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The subject sums up the scenario. I believe the answer is there is no downtime but the system might simply be slower during the rebuild. Which is fine. But if there is downtime, how long? A small blip for a short maintenance window is acceptable. Days of rebuild would require a new plan to assess how to handle.

Details: The client has an iSCSI connection going to a Synology RS2414RP+ (running DSM 5) which is a rack mounted unit with 12 bays. All bays are populated with 3TB drives since it was initially setup. And since it is a device dedicated to one large iSCSI volume, it was setup to use the max amount of space. Which has worked for months despite that space being around 1GB in size.

Now the system has occasionally run into “read only” mode which I believe is being caused by the thin provisioning of the iSCSI volume reaching the outer limits of the volume itself. Managed to bring the volume “back to life” by SSHing in & tossing an old/side-by-side backup of a PostgreSQL database which freed up about 36MB of space on the underlying volume which holds the iSCSI partition. Which was enough breathing room to get the iSCSI volume to mount again. But obviously is a problem waiting to happen.

So, since this Synology unit has the volume formatted as a Synology Hybrid RAID setup with 2 disk fault tolerance, the decision was made to replace one of the 3TB drives with a 4TB drive which should expand the volume. The drive has been inserted, is formatted & is running through the slow as molasses parity check stage.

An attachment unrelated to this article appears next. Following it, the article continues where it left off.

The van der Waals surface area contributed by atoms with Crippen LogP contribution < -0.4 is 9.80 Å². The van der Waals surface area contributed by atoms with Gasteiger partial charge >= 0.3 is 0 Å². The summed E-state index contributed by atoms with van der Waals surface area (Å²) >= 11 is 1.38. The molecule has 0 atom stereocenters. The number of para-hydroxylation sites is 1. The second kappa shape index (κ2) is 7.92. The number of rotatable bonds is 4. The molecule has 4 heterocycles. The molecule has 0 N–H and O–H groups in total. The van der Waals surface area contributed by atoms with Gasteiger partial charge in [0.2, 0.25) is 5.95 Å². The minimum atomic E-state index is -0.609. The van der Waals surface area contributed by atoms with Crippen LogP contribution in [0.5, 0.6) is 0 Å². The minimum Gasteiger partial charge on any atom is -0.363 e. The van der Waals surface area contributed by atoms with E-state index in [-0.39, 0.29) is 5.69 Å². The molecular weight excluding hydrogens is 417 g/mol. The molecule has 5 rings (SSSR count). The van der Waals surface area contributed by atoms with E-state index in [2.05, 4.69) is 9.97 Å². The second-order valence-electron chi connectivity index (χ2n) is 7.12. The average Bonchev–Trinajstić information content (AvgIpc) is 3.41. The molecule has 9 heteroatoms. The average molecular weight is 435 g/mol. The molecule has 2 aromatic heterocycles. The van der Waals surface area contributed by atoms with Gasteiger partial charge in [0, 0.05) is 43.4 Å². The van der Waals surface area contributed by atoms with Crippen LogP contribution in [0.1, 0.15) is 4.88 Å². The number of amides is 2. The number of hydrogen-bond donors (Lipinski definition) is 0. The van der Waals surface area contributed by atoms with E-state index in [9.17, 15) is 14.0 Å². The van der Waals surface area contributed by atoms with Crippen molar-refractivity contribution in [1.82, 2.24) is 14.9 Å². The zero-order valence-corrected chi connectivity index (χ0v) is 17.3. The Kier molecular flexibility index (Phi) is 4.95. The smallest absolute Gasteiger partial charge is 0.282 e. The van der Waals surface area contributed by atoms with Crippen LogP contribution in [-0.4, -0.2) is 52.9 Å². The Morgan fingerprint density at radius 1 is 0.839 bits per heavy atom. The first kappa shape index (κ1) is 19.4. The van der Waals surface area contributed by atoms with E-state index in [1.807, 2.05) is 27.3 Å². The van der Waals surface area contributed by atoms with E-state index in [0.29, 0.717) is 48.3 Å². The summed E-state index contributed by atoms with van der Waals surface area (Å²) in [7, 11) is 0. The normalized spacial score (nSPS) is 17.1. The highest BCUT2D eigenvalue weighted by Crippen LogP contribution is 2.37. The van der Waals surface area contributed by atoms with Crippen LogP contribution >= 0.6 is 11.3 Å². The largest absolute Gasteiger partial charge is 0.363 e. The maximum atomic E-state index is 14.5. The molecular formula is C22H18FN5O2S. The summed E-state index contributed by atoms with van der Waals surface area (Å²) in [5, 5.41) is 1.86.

But once parity checking is done, I will have to login to expand the volume. At this final stage, what happens from a service outage perspective? From what I have read online since the Synology DSM is is based on standard open source tools such as LVM (Logical Volume Manager), the volume will expand without having to incur an outage. But since we are talking about 27TB+ of storage, I want to doubly/triply make sure my assumption is correct.

Which is basically: When the parity checking is done, and I go into expand the volume, all services will still be up and running & the expansion will occur as a background process, thus ensuring zero downtime?

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No there wont be any down time, this really is a standard thing to do now in enterprise, where always up availability is key.

LVM does this expansion in the background and it is pretty much instant, it wont have any effect on services, I do this once or twice a week on my estate and haven't had a problem yet

  • +1, have performed this on an LVM based NAS in the past, and it was (near)instant with no down-time / impact on the services. – Reaces Sep 12 '14 at 8:25
  • Thanks! Synology’s documentation is thorough, but oddly lacking in conveying actual time—and potential downtime—tasks might entail. – JakeGould Sep 13 '14 at 13:42

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